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This stork stands up to 5 feet tall, has an average wingspan of 8 feet, and weighs up to 18 pounds. The upturned bill is black and broad, and is about 12 inches long. Males are larger than females and have a larger, straighter bill.
The plumage is white. The head and neck are featherless, and there is a silver tuft of "hair" on top of the head. Both sexes have a band of skin around the lower portion of the neck that is normally deep pink in color, but which can turn a deep scarlet color when the bird is irritated. There is also a featherless red pouch at the base of the neck that becomes more prominent when the bird is in flight. The legs and feet are black.
Distribution and Habitat
Jabirus are found from southern Mexico to northern Argentina, including the islands of Grenada, Trinidad and Tobago, with small flocks occasionally being seen as far north as southern Texas. Like most other storks, the jabiru prefers rivers and ponds, as well as open wetlands and freshwater marshes.
Jabirus do not migrate, but they do move within fairly large ranges.
Jabirus consume large amounts of fish, mollusks, insects, and amphibians, as well as the occasional reptile and small mammal. In drier conditions they may also consume dead fish and carrion. They forage by wading in shallow water, with the open bill held at a 45 degree angle to the water. When prey is contacted the bird closes its bill, withdraws it from the water, and then throws its head back to swallow.
The breeding season generally begins in December, just after the rainy season ends, and runs into May. The male will establish himself at a nest site and then attempt to attract females by a wing-flapping courtship display. Interestingly enough, however, the male will usually reject the majority of females that approach him. It is not known by what criteria he chooses his specific mate.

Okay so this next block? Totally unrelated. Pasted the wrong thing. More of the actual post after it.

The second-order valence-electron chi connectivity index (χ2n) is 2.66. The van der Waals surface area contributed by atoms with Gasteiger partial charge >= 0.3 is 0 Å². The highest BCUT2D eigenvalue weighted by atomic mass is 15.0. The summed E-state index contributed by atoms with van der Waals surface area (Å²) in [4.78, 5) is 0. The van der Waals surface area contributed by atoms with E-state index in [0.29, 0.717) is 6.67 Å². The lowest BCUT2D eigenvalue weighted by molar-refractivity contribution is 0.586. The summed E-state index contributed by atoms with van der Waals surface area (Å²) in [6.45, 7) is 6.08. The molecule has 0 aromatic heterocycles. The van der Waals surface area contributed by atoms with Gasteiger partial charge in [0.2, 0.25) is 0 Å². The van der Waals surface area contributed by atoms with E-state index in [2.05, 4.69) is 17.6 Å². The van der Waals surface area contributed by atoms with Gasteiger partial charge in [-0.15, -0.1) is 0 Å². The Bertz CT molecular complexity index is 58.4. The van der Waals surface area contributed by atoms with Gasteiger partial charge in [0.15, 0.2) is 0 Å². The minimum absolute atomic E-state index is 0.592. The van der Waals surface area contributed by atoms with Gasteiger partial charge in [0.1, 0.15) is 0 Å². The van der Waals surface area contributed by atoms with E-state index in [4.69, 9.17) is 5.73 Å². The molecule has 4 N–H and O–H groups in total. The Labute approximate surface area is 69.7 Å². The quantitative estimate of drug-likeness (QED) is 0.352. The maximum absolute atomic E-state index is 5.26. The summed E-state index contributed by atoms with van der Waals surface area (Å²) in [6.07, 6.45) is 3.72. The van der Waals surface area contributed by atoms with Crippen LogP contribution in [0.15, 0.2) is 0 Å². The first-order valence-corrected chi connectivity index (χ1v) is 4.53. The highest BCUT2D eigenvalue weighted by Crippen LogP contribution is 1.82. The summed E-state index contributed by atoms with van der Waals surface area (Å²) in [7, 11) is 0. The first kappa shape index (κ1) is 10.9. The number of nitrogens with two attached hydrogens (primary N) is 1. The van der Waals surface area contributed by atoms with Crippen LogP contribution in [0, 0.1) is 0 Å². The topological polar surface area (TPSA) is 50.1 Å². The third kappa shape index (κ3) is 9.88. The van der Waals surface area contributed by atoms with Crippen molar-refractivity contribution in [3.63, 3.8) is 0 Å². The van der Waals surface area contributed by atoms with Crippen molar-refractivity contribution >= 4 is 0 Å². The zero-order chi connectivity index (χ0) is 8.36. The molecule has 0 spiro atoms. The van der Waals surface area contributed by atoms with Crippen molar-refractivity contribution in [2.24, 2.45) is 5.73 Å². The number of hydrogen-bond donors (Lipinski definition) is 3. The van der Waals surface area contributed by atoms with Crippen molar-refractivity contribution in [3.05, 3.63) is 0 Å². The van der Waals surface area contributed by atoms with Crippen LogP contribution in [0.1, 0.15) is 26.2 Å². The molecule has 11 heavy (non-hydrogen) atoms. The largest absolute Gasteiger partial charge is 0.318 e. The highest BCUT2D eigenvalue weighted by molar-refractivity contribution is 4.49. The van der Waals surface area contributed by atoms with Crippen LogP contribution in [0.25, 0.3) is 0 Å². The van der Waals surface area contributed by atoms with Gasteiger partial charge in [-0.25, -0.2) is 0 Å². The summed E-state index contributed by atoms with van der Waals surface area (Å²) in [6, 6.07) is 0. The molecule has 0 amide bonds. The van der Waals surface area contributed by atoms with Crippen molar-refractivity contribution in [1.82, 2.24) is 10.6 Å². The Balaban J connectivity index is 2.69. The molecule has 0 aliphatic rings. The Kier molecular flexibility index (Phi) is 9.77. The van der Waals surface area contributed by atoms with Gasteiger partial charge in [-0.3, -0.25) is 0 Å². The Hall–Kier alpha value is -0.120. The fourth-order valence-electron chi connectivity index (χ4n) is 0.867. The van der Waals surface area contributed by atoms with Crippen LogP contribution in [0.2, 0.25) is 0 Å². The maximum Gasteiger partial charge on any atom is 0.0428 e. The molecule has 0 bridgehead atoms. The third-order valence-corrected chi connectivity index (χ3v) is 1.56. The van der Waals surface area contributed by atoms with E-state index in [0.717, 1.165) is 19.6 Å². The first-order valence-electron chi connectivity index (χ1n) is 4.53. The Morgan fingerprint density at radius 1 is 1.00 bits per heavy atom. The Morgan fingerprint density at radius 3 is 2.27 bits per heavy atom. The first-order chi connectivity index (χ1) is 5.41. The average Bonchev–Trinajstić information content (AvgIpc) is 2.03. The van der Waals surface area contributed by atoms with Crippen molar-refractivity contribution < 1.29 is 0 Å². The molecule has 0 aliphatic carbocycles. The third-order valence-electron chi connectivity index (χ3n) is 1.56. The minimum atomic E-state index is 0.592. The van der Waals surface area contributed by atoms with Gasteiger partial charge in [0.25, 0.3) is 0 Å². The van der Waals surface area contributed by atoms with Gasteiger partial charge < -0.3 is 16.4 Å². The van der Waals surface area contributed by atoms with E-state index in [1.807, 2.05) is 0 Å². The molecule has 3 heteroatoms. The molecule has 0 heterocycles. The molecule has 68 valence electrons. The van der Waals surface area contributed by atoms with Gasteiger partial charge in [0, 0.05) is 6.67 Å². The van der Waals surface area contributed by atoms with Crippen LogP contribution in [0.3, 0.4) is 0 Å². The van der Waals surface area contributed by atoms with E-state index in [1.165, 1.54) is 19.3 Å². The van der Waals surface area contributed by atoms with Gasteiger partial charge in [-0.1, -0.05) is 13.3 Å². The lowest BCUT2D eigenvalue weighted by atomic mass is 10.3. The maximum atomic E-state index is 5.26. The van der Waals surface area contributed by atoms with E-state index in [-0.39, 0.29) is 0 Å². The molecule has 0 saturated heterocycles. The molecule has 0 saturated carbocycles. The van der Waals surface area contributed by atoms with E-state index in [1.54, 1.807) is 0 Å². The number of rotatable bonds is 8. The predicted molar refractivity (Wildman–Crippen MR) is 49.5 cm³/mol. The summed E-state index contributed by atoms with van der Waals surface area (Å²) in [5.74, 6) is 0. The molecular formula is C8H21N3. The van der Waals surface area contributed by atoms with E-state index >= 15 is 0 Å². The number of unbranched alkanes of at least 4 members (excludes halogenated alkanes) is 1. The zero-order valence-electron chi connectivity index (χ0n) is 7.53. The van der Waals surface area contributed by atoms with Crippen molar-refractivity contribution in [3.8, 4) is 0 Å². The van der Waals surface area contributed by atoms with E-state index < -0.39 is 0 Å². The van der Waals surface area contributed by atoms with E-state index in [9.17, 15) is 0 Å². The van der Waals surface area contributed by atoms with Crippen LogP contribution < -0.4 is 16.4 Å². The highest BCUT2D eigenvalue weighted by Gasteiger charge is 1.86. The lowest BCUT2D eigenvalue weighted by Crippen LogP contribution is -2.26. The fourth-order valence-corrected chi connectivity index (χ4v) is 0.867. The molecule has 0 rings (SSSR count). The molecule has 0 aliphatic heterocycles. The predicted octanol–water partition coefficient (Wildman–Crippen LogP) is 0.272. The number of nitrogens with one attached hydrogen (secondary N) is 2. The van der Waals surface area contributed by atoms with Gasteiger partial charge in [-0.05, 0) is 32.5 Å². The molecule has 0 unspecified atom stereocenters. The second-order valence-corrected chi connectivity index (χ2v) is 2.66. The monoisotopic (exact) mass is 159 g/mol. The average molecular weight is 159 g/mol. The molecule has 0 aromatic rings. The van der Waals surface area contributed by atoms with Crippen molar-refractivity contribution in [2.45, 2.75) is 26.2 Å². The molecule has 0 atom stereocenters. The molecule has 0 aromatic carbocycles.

Both sexes participate in building the nest, which is typically built in the top of a tall, fairly isolated tree. The nest itself is made of sticks and woody debris and can be up to 3 feet wide and 4 feet deep.
Two to five eggs are incubated by both parents for up to 3 months. The chicks fledge at about 100 days, but remain dependent on their parents for a short time thereafter. Because of the long period of time required to incubate the eggs and care for the chicks, most breeding pairs only reproduce every other year.
Jabirus can live up to 30 years in the wild.
Other Habits and Behaviors
As are most other species of storks, jabirus are very social birds and are almost always seen in large flocks. Although they usually feed and move as a group, strong territoriality is exhibited near specific nesting and feeding areas.
Jabirus are most active during the day, but "active" may be somewhat of a misnomer. They are fairly slow fliers, averaging only about 180 wing flaps per minute, and walk quite slowly and methodically. Once in flight a jabiru is a fairly graceful looking bird, but it often takes two or three jumps for the bird to gain enough momentum to actually get in the air.
Jabirus are not vocal birds, but they do communicate with each other through a variety of visual displays.
Although endangered throughout its range, the jabiru population has remained fairly stable over the last several decades. It has been protected by law in Belize since 1973, and, though not native to the United States, is also covered by the U.S. Migratory Bird Act.
This page was last updated on January 18, 2017.